The Work at Height Regulations
The Working at Height subject covers a whole host of situations or scenarios. The Work at Height Regulations 2005 came into force on 6th April 2005 and apply to all work at height where there is a risk of a fall liable to cause personal injury. The regulations place duties on employers, the self-employed, and any person that controls the work of others.
Always Try to Avoid Working at Height!
The first thing to remember is that it is important always to try to avoid working at height where possible. If you can find a way of doing the same job by avoiding it altogether then the working environment is a much safer place for the person doing the job.
Working with scaffolding or mobile elevated working platforms (MEWPs)
One of the most well known working at height scenarios is working with scaffolding or mobile elevated working platforms (MEWPs). Workers are constantly at risk and as a result scaffolding is one of the most dangerous areas on any site. Fall prevention equipment and correct training is paramount otherwise it may only be a matter of time until a serious accident happens.
PASMA is the recognised authority for mobile access towers. The association enjoy a reputation amongst management and health and safety practitioners, who seek proof of competence for staff engaged in the assembly, use, inspection and dismantling of towers.
PASMA training courses can now be booked via our network of accredited/certified training providers. See below for more information:
- PASMA Towers for Users
- PASMA Low Level Access
- PASMA Combined Low Level Access & Towers for Users
- PASMA Towers on Stairs
- PASMA Cantilever Towers for Users
- PASMA Towers for Managers
IPAF promotes the safe and effective use of powered access equipment worldwide. The certification is an internationally recognised qualification for use of powered access machinery.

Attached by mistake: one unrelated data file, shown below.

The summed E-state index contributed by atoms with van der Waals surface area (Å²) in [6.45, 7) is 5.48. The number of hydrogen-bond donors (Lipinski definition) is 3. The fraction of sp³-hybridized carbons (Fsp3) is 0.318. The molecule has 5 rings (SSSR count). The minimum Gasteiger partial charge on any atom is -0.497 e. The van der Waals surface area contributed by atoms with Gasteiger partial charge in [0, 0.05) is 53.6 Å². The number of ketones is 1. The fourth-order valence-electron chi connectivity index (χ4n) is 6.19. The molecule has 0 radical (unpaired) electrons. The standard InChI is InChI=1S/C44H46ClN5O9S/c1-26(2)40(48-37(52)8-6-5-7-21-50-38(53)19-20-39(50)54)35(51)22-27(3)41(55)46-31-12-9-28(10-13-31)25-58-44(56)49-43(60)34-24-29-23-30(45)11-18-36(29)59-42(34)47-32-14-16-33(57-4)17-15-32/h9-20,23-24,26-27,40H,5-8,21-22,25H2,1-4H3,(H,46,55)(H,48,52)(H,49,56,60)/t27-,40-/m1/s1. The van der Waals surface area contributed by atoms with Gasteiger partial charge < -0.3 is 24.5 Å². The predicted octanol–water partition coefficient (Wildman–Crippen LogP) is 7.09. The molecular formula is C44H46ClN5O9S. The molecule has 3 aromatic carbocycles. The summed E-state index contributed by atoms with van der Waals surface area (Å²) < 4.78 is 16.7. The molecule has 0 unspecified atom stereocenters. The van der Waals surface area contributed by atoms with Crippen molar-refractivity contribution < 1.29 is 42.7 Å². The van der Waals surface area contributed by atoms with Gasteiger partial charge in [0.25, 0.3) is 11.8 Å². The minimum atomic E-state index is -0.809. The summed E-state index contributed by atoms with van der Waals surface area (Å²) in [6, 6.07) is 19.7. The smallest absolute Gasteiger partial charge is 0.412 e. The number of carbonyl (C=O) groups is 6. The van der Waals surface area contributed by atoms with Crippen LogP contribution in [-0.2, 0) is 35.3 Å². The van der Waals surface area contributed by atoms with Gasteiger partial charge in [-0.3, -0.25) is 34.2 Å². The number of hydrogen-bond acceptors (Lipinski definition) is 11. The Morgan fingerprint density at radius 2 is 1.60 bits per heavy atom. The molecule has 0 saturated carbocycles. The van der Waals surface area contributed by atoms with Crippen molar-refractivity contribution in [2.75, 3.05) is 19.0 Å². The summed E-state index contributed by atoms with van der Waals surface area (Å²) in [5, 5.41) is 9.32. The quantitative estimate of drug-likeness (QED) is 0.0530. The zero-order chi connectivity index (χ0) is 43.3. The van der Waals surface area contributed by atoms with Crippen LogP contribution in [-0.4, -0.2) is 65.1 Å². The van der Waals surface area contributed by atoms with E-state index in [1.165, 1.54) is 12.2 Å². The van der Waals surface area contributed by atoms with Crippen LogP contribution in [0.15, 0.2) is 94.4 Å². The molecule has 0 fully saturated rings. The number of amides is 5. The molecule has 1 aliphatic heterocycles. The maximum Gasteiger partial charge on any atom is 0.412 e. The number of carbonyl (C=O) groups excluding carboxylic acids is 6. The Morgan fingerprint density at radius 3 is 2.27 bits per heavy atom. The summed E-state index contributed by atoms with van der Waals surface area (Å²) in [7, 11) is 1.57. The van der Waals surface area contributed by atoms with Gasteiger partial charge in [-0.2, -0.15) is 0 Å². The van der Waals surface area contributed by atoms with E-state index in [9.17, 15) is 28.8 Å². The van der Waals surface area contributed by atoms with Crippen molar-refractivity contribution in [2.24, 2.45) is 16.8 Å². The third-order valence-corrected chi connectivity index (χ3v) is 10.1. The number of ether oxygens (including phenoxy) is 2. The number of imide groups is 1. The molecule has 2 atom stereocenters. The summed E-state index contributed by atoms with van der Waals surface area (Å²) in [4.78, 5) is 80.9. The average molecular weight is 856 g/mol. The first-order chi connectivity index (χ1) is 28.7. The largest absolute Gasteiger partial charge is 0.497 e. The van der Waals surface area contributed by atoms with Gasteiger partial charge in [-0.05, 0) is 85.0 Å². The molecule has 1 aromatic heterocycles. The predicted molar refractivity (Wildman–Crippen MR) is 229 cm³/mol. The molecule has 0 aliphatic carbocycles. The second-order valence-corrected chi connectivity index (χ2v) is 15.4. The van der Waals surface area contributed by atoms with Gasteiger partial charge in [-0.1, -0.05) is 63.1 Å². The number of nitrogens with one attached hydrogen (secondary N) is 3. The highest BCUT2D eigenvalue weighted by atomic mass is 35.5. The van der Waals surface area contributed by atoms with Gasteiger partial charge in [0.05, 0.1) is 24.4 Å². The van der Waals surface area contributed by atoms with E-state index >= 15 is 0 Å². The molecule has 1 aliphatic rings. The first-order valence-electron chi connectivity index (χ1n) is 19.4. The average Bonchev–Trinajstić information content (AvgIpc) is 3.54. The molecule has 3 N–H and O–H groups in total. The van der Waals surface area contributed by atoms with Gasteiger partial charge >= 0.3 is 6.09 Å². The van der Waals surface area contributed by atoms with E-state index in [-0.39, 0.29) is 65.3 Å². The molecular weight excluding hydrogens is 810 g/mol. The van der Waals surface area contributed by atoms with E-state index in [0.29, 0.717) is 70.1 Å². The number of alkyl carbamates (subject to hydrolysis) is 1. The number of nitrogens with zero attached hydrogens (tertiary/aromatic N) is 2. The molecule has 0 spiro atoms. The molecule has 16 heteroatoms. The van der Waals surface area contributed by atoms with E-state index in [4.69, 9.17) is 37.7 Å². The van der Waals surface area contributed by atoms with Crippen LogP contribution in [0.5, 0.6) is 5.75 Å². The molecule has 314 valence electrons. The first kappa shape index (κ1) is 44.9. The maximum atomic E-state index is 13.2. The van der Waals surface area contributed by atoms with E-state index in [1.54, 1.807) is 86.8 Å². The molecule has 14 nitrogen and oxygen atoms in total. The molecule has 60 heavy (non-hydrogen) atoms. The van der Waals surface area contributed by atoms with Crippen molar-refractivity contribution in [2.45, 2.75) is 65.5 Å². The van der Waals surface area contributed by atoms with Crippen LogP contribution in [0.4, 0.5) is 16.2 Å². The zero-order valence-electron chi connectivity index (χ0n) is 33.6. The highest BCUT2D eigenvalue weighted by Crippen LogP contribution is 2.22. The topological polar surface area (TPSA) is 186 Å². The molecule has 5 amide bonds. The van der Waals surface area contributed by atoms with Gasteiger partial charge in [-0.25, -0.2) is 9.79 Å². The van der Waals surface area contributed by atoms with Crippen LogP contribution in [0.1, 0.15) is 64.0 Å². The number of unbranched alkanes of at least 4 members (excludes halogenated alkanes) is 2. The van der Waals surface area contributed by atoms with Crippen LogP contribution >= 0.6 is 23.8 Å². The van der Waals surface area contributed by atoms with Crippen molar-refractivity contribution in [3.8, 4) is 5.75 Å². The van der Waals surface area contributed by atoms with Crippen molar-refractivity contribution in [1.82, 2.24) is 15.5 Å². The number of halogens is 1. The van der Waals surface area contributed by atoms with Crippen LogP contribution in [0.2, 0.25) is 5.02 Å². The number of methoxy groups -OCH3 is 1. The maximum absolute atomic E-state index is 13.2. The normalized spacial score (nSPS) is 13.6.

Below is a list of IPAF training courses which can now be booked via our network of accredited/certified training providers:
The Ladder Association training scheme is the best, fastest way to cut through all of the workplace confusion around what is and isn’t allowed when working at height. Putting a person through a half-day Ladders and Stepladders for Users training course offers peace of mind that they will be able to work safely on ladders, and the LadderCard and certificate given on completion helps them prove it.
Below is a list of Ladder association training courses which can now be booked via our network of accredited/certified training providers:
- Ladders and Stepladders for Users
- Ladders and Stepladders Inspection
- Ladders and Stepladders Combined User & Inspection
- Ladders and Stepladders for Managers
Cost-effective Working at Height E-learning
If you’re looking for low-cost effective working at height e-learning for an individual or for a larger group, the below short course costs approximately £26.00 + VAT to £30.00 + VAT.
Don’t Put Yourself or Your Employees at Risk
It’s important not to put yourself or your employees at risk as a result of not providing appropriate training and equipment. If an accident occurs as a result of working at height and you have failed to conduct a working at height risk assessment, provide appropriate working at height training and/or equipment then you have neglected your legal responsibilities as an employer.